Practicing with Children

Bedtime Stories and Lifetime Legacies

~by Jill Clingan

action bible

A couple of weeks ago I was sitting out on my back porch with my husband, Matt, beside me, a vast sky of stars above me, and silence all around me.  I was tired.  There is some internal parental switch-off mechanism inside of me that just shuts down at around 8:00 or so, and as we were nearer the 9:00 hour than the 8:00 hour, I was done, done, done.  We had finished the homework thing, the listen for twenty minutes to Jack read aloud a book that I don’t find the least bit interesting thing, and the read a chapter of a good book to Jack thing (which is a “thing” I actually enjoy doing…when I am not so tired I am yawning every two sentences).   The kids were in bed, and Matt and I were looking forward to a few minutes of uninterrupted conversation before we stumbled off to bed ourselves.  With the exception of the walkie-talkie sitting beside me to listen for Jack in case he needed us for something, we were off duty.

Except that we were not really off duty, because Jack does call us on that walkie-talkie.  Often.  Sometimes, he wants to read Matt a funny line from a book.  Sometimes, he needs to ask me how to pronounce a word.  Sometimes, he asks a deep question that makes my tired brain ache.  Sometimes, he is hungry and requests the jar of peanut butter and a spoon.  Sometimes, the peanut butter makes him thirsty and he wants a glass of milk.  Sometimes, he’s scared.  Sometimes, he just says, “I don’t actually know why I called you in here, Mom” (that’s my favorite one, as you can imagine).

This night a couple of weeks ago was no different.  I had already been summoned away by the crackly “Mom? Mom!” from the walkie-talkie at least three too many times.  I was tired.  I was exasperated. I didn’t want to go see what he wanted.  But I did.

I walked into Jack’s room, and with my tone of voice and body posture I tried to communicate “I love you dearly, but I am exhausted, so please, please quit calling for me!”  That night he was snuggled up under his blankets reading The Action Bible, which tells the stories of the Bible in graphic novel format.  He looked up when I walked in the room, called me over to his bed, and said, “Mom, this is my favorite speech in the Bible.”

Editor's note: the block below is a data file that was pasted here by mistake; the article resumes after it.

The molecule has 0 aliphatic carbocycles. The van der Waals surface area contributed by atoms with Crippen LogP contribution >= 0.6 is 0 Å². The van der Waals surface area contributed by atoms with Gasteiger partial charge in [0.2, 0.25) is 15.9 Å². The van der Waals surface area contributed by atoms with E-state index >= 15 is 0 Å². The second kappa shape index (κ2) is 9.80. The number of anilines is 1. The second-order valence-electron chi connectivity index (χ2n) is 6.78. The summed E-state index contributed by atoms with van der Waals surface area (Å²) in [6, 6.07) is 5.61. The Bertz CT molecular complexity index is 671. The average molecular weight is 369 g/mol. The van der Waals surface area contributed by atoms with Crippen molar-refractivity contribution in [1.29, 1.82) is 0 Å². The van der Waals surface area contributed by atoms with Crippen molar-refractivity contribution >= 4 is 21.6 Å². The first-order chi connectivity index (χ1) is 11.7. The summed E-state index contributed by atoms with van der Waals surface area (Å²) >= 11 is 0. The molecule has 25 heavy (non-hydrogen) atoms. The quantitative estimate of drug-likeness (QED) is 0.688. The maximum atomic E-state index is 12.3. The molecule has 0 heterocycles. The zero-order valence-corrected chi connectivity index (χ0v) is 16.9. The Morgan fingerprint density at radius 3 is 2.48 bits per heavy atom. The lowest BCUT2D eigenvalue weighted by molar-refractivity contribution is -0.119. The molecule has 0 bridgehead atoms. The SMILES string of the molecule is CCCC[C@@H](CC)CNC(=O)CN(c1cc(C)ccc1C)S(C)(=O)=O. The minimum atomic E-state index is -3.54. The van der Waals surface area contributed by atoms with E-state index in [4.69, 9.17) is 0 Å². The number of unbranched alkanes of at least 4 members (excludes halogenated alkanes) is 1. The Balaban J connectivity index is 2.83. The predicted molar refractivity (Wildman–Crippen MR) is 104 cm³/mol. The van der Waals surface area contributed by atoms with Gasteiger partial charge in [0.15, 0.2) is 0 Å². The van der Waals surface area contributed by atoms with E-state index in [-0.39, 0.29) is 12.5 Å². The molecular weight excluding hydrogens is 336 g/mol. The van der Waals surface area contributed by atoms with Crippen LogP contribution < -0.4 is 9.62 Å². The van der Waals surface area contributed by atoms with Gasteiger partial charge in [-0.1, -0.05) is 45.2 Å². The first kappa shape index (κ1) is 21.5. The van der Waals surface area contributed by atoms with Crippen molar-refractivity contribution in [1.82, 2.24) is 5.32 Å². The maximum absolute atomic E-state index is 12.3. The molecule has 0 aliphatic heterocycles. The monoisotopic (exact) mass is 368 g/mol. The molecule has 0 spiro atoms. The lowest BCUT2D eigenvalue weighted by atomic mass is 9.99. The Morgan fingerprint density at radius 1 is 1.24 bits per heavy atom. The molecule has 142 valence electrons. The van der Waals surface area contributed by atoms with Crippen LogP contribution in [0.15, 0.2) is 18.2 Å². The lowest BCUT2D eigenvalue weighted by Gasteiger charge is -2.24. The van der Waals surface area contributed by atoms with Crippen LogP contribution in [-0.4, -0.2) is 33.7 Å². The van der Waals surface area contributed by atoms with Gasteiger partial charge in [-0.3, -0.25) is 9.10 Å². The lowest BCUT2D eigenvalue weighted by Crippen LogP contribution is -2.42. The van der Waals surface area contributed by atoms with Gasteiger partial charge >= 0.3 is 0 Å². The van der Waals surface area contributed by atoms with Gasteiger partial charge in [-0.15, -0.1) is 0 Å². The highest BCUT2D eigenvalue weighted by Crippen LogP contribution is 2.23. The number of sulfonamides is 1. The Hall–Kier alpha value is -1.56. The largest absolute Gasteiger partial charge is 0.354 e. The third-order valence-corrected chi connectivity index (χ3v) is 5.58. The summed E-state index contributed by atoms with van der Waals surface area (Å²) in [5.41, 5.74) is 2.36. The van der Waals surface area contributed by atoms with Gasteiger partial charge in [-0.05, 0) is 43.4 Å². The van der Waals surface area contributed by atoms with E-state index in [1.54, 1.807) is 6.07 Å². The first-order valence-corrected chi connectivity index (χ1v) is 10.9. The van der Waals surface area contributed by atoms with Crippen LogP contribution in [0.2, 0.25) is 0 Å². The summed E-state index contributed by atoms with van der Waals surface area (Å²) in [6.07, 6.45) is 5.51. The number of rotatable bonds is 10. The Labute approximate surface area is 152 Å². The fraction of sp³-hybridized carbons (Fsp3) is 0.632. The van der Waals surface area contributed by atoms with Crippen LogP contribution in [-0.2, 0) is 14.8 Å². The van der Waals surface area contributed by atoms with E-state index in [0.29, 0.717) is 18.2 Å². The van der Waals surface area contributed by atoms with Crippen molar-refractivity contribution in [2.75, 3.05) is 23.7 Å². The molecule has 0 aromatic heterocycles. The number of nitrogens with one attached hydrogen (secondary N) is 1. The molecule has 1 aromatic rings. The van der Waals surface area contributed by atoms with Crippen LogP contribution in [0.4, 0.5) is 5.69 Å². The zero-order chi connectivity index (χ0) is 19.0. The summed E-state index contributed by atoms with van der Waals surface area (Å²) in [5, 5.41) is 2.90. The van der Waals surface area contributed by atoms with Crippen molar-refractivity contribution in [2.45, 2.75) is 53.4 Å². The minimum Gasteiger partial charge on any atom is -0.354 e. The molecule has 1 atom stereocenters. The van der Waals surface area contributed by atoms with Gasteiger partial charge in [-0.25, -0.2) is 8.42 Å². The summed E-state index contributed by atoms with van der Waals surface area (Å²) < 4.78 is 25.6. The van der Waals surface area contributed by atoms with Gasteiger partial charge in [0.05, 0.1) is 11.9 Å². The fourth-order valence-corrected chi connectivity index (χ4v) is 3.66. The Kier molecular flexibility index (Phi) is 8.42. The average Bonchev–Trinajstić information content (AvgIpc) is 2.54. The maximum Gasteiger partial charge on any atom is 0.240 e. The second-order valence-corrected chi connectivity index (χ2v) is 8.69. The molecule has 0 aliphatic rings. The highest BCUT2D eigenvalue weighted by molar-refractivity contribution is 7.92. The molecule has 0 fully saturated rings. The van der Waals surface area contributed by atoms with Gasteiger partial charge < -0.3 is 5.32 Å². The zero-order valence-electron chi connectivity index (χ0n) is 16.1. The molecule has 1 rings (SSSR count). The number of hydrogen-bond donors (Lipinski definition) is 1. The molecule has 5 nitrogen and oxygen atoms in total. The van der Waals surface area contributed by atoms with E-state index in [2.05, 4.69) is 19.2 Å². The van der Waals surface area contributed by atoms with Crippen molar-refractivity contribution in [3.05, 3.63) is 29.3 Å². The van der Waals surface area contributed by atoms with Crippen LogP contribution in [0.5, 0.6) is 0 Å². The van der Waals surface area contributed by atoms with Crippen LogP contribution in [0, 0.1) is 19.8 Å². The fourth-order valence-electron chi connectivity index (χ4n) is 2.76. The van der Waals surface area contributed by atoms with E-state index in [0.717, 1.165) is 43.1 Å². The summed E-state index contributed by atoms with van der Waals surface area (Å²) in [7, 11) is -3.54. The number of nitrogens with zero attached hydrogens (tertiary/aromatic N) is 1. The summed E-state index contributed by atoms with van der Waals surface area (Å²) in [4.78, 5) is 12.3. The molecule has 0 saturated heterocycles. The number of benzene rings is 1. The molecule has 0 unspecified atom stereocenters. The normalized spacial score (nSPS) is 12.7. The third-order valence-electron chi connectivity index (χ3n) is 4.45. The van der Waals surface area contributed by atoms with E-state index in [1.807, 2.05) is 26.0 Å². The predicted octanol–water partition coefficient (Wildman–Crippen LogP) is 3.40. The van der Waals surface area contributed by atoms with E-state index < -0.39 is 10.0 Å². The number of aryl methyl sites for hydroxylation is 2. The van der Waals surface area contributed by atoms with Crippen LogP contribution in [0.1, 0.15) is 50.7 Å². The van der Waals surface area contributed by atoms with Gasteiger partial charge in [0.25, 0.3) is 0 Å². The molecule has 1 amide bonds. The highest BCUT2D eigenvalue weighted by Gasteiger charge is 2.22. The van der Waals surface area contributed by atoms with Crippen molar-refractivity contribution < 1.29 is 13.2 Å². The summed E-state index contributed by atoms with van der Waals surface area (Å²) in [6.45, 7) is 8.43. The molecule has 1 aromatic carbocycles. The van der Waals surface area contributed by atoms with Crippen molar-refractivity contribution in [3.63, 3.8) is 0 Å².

I felt my exasperation melt away as I knelt by his bed to read whatever speech this might be.  He was reading the story of David and Goliath, and these are the words that I read:

You come with a sword, a spear, and a shield.  But I come in the name of God, who will give me the victory.  

I smiled.  I teared up a bit.  I leaned over to kiss the top of his sweet head.  We talked about the story a little more and why that speech is his favorite, and I walked out of his room with a heart brimful of love and gratitude.

The thing is, I don’t know all of the Goliaths Jack is going to have to face during his lifetime, and my mama’s heart aches to think of it.  I so long to protect him, to dress him up in heavy armor just like Saul tried to dress David.  I want to send him out into this world with bulletproof physical armor, extra-strength emotional armor, and heavy-duty spiritual armor.  But sometimes, all I have is a slingshot half-full of parenting skills and a little bit of courage and a fledgling hope in the name of God.  Sometimes, I just have to look up at this big, scary world that my children inhabit and say,

You come with a sword, a spear, and a shield.  But I come in the name of God, who will give me the victory.  

Before I left Jack’s room I reminded him that his middle name is David, that he was named after this shepherd boy who brought down a giant–a whole nation–with a slingshot full of stones and a heart full of courage and faith in the name of God.

He nodded, smiled a sleepy smile, and reminded me, “I was named after Great Papa, too.”  And yes, Jackson David was also named after my grandpa–David Jones–a man who grew up a farm boy, who most likely had a slingshot full of stones and who most certainly has a heart full of courage and faith in the name of God.

jack and great papa

So when my mama-heart aches with worry, I will remember David, both the biblical one and also my grandpa, Jack’s Great Papa, the David who anchors my faith with the strength of his own faith.  And when I remember those Davids, then I know–I know–that whatever Goliath Jack faces, whatever giants loom high above him, that he can look them in the eye and say with quiet conviction,

You come with a sword, a spear, and a shield.  But I come in the name of God, who will give me the victory.  


One thought on “Bedtime Stories and Lifetime Legacies

  1. Jill,
    This was beautifully written! What a gift God has blessed you with….expressing the secret longings of mommies everywhere. Excited to see what God has for your future.

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